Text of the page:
Lech Lecha….

‘…Lech lecha mai’artzecha…’ (Beresheit/Genesis 12:1)

‘Go forth from your land…to the land that I will show you’

This week we come again to Parashat Lech Lecha (the weekly Torah portion of Lech Lecha) which is the story of Avraham Avinu (Abraham) heeding the words of Hashem and leaving his homeland, his family and friends to go to Eretz Yisrael, where Hashem promises Avraham that He will make him (Avraham) a great nation.

We wrote briefly about this last year at this time and our previous message still rings true. This is the ‘Aliyah parasha’ as it documents the first Aliyah in Jewish history by the father of Judaism (and all monotheistic faiths). The message resonates with us as much this year as it did last; we are fast approaching our 18 month ‘anniversary’ of being in Israel and the adventure continues. As you may recall Avraham was required to pass 10 tests of faith, the first being his leaving his home and venturing to an unknown land in Eretz Yisrael. There are a number of interpretations of just what those ten tests were, according to the Rambam (Maimonides) the ten tests were:

  1. Leaving his homeland
  2. The hunger in Canaan after Hashem had assured him that he would become a great nation there.
  3. Sarah’s abduction to Egypt.
  4. The war with the four kings.
  5. His marriage to Hagar after despairing the Sarah would never give birth.
  6. The Mitzvah (commandment) of circumcision.
  7. Avimelech’s abduction of Sarah.
  8. Sending away Hagar after she had given birth to Ishmael.
  9. The commandment to drive away Ishmael.
  10. The binding of Isaac.

Like Avraham new immigrants to Israel face tests as well and like Avraham, if one passes those tests the rewards are enormous. Moving to Israel is indeed a test of faith (especially for those coming from Western societies). After all we, and many others like us, have left behind stable lives with good jobs, family, many friends, familiarity with the culture, a command of the native language and an over-all level of comfort to which all of those things contribute.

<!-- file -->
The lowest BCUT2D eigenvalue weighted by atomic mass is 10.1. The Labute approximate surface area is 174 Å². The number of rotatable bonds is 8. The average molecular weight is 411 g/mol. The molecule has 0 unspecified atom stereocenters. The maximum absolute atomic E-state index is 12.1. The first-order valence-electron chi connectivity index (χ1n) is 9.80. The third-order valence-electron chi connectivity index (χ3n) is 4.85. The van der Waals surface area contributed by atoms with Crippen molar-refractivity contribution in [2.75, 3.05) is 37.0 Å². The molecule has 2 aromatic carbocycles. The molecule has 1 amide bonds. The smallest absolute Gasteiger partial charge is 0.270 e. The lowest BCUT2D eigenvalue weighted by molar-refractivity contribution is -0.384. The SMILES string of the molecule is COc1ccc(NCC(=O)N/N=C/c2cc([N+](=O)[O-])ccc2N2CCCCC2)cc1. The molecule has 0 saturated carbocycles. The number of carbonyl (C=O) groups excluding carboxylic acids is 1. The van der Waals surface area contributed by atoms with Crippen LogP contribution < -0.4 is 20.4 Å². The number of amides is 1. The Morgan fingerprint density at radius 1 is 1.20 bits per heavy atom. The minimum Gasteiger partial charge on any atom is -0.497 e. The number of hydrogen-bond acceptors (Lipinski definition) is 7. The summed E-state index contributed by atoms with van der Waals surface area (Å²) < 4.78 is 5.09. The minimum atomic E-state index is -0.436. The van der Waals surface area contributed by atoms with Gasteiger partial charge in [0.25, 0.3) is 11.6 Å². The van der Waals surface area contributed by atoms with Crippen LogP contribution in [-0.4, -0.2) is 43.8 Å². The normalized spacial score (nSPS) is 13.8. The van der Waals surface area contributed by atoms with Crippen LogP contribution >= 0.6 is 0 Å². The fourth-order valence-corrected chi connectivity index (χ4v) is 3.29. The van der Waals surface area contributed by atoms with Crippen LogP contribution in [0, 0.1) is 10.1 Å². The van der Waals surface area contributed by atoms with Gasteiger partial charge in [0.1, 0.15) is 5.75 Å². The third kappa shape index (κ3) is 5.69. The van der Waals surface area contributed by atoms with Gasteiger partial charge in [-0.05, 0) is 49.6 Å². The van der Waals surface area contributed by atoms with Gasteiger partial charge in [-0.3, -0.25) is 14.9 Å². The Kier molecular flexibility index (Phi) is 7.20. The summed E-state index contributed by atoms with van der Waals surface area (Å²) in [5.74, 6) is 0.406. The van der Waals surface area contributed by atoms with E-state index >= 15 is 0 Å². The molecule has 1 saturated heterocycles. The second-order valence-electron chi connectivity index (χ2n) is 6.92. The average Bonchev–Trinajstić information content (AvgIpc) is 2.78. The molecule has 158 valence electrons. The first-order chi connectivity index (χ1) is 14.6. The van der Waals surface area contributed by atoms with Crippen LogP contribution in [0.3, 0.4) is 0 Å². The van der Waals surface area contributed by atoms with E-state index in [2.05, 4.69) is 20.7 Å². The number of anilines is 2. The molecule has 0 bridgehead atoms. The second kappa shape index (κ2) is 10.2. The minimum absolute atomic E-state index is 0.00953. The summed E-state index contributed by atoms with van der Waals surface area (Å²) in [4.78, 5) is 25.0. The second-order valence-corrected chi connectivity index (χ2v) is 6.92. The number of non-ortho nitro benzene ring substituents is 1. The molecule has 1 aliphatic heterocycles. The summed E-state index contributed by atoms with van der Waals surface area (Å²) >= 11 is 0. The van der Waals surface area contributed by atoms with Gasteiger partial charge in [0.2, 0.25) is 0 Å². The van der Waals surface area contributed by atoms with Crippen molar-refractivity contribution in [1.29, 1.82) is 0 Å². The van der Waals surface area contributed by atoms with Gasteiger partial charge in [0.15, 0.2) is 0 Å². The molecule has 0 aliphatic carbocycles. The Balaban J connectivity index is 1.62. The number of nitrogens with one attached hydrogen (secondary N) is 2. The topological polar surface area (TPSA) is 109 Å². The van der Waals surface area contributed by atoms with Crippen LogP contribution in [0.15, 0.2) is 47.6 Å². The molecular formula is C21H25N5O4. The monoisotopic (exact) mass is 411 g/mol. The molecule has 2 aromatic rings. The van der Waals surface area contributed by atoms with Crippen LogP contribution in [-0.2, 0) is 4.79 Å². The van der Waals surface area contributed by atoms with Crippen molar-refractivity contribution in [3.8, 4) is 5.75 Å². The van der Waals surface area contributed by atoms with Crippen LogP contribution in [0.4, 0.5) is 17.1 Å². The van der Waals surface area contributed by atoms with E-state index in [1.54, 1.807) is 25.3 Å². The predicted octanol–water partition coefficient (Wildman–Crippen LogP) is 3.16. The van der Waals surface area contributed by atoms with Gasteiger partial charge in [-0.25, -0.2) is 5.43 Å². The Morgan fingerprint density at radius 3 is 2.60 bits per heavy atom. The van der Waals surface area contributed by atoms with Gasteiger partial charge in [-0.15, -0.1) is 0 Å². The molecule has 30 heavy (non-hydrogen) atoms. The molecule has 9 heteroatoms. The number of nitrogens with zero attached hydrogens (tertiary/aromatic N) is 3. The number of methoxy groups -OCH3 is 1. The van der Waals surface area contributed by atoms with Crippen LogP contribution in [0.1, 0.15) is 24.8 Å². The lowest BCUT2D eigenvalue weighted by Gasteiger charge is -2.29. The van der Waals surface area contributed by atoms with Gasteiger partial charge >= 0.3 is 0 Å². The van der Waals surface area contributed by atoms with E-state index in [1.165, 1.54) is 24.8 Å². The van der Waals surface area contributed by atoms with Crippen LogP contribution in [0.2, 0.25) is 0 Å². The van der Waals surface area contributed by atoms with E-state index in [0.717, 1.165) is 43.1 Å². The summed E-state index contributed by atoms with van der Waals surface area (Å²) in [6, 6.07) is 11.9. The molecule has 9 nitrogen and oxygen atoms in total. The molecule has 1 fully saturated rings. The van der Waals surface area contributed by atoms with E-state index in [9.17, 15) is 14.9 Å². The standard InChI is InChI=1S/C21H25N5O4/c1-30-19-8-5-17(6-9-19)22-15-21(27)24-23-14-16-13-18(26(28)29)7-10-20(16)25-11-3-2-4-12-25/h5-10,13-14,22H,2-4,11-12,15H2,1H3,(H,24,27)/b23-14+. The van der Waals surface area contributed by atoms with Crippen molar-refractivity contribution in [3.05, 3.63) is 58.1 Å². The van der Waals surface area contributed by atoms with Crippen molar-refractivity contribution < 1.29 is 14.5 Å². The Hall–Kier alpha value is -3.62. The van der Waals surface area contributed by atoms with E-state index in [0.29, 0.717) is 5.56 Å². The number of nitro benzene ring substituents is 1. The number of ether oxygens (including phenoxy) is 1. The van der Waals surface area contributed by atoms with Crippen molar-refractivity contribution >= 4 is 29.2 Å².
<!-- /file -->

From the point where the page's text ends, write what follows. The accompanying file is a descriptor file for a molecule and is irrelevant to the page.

So here we present our ’10 Trials of Aliyah’:

  1. Getting to Israel. Not the actual physical act, but overcoming that last emotional hurdle to making the commitment. For some this may be leaving family; for others it may be overcoming their financial conservatism or risk aversion and for others a combination of many factors.
  2. Telling your family and friends. This is the dreaded time that all of our olim friends talk about. No matter the family background, no matter how strong your friendships are, it is hard to have that conversation. We all share similar stories–the nice surprises of people who ‘rise to the occasion’ and show incredible support and understanding and the disappointments of those who react with hurt and defiance of whom one may have expected more; but for everyone this was a heart-wrenching experience.
  3. Language. No matter how good one’s Hebrew pre-Aliyah may be, it is still a second language and will always be.
  4. Finding a community. Big or small; city or small town; center of the country or around Jerusalem; religious, secular or mixed; large Anglo-population or more ‘Israeli’. Every family has their own needs and priorities and there are so many choices…thankfully, the plethora of choices means there is something for everyone.
  5. Finding a job. Whether you were a lawyer or doctor; an accountant or a teacher; everyone has to readjust their goals to the reality of the situation. Some have to re-invent themselves, some need to take a fairly large step back; but, by and large, we all seem to ‘make it’ sooner or later.